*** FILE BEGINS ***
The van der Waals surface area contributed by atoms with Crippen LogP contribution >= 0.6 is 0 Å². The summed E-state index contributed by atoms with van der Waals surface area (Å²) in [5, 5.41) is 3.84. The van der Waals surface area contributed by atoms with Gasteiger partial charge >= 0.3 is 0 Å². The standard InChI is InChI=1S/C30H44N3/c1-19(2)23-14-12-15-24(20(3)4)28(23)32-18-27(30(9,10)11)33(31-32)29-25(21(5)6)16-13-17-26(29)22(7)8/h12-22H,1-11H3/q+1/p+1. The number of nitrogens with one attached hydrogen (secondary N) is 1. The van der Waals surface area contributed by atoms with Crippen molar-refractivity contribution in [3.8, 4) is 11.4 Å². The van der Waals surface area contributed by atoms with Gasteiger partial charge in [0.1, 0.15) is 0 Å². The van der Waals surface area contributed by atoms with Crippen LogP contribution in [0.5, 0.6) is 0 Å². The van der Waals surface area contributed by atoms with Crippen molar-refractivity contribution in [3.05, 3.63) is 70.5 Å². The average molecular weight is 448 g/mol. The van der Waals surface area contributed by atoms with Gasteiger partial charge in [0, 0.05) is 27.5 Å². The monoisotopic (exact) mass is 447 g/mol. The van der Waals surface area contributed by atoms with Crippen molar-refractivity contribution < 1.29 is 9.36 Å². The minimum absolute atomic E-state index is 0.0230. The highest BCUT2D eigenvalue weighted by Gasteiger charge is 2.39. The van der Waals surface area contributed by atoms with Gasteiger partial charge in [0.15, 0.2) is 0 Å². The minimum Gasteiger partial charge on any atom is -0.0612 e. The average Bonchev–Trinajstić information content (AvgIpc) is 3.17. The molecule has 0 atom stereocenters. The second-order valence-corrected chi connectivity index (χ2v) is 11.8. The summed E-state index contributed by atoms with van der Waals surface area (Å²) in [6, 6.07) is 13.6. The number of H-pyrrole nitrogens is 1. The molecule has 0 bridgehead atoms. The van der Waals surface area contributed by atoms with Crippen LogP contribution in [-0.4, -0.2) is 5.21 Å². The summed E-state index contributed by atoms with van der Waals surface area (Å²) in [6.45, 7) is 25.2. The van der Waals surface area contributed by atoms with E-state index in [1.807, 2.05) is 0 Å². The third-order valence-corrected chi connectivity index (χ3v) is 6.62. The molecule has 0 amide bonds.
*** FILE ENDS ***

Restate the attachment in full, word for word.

The van der Waals surface area contributed by atoms with Crippen LogP contribution >= 0.6 is 0 Å². The summed E-state index contributed by atoms with van der Waals surface area (Å²) in [5, 5.41) is 3.84. The van der Waals surface area contributed by atoms with Gasteiger partial charge >= 0.3 is 0 Å². The standard InChI is InChI=1S/C30H44N3/c1-19(2)23-14-12-15-24(20(3)4)28(23)32-18-27(30(9,10)11)33(31-32)29-25(21(5)6)16-13-17-26(29)22(7)8/h12-22H,1-11H3/q+1/p+1. The number of nitrogens with one attached hydrogen (secondary N) is 1. The van der Waals surface area contributed by atoms with Crippen molar-refractivity contribution in [3.8, 4) is 11.4 Å². The van der Waals surface area contributed by atoms with Gasteiger partial charge in [0.1, 0.15) is 0 Å². The van der Waals surface area contributed by atoms with Crippen LogP contribution in [0.5, 0.6) is 0 Å². The van der Waals surface area contributed by atoms with Crippen molar-refractivity contribution in [3.05, 3.63) is 70.5 Å². The average molecular weight is 448 g/mol. The van der Waals surface area contributed by atoms with Gasteiger partial charge in [0, 0.05) is 27.5 Å². The monoisotopic (exact) mass is 447 g/mol. The van der Waals surface area contributed by atoms with Crippen molar-refractivity contribution < 1.29 is 9.36 Å². The minimum absolute atomic E-state index is 0.0230. The highest BCUT2D eigenvalue weighted by Gasteiger charge is 2.39. The van der Waals surface area contributed by atoms with Gasteiger partial charge in [0.15, 0.2) is 0 Å². The minimum Gasteiger partial charge on any atom is -0.0612 e. The average Bonchev–Trinajstić information content (AvgIpc) is 3.17. The molecule has 0 atom stereocenters. The second-order valence-corrected chi connectivity index (χ2v) is 11.8. The summed E-state index contributed by atoms with van der Waals surface area (Å²) in [6, 6.07) is 13.6. The number of H-pyrrole nitrogens is 1. The molecule has 0 bridgehead atoms. The van der Waals surface area contributed by atoms with Crippen LogP contribution in [-0.4, -0.2) is 5.21 Å². The summed E-state index contributed by atoms with van der Waals surface area (Å²) in [6.45, 7) is 25.2. The van der Waals surface area contributed by atoms with E-state index in [1.807, 2.05) is 0 Å². The third-order valence-corrected chi connectivity index (χ3v) is 6.62. The molecule has 0 amide bonds.